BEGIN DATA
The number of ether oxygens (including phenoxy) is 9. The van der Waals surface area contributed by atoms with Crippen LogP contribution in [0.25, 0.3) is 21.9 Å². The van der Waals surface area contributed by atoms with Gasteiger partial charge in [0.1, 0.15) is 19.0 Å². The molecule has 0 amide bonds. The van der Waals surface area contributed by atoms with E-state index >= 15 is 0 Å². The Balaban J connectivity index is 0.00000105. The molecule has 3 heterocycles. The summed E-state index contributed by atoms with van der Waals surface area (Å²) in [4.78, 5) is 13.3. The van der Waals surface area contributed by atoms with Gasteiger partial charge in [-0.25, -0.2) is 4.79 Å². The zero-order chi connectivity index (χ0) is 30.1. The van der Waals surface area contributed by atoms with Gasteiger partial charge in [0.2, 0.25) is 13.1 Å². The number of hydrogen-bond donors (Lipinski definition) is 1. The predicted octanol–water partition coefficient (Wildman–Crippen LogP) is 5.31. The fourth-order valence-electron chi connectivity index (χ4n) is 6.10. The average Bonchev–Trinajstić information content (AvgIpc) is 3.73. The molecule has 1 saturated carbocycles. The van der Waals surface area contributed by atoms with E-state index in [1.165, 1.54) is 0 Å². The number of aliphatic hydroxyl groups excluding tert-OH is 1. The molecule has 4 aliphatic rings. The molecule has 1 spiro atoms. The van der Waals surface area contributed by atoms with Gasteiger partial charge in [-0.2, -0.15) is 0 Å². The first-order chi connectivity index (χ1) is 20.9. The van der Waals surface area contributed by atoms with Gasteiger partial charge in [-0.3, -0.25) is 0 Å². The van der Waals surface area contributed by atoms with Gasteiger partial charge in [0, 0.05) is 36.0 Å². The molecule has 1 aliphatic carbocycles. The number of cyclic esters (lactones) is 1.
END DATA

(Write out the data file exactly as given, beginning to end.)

The number of ether oxygens (including phenoxy) is 9. The van der Waals surface area contributed by atoms with Crippen LogP contribution in [0.25, 0.3) is 21.9 Å². The van der Waals surface area contributed by atoms with Gasteiger partial charge in [0.1, 0.15) is 19.0 Å². The molecule has 0 amide bonds. The van der Waals surface area contributed by atoms with E-state index >= 15 is 0 Å². The Balaban J connectivity index is 0.00000105. The molecule has 3 heterocycles. The summed E-state index contributed by atoms with van der Waals surface area (Å²) in [4.78, 5) is 13.3. The van der Waals surface area contributed by atoms with Gasteiger partial charge in [-0.25, -0.2) is 4.79 Å². The zero-order chi connectivity index (χ0) is 30.1. The van der Waals surface area contributed by atoms with Gasteiger partial charge in [0.2, 0.25) is 13.1 Å². The number of hydrogen-bond donors (Lipinski definition) is 1. The predicted octanol–water partition coefficient (Wildman–Crippen LogP) is 5.31. The fourth-order valence-electron chi connectivity index (χ4n) is 6.10. The average Bonchev–Trinajstić information content (AvgIpc) is 3.73. The molecule has 1 saturated carbocycles. The van der Waals surface area contributed by atoms with E-state index in [1.165, 1.54) is 0 Å². The number of aliphatic hydroxyl groups excluding tert-OH is 1. The molecule has 4 aliphatic rings. The molecule has 1 spiro atoms. The van der Waals surface area contributed by atoms with Gasteiger partial charge in [-0.2, -0.15) is 0 Å². The first-order chi connectivity index (χ1) is 20.9. The van der Waals surface area contributed by atoms with Gasteiger partial charge in [-0.3, -0.25) is 0 Å². The van der Waals surface area contributed by atoms with Gasteiger partial charge in [0, 0.05) is 36.0 Å². The molecule has 1 aliphatic carbocycles. The number of cyclic esters (lactones) is 1.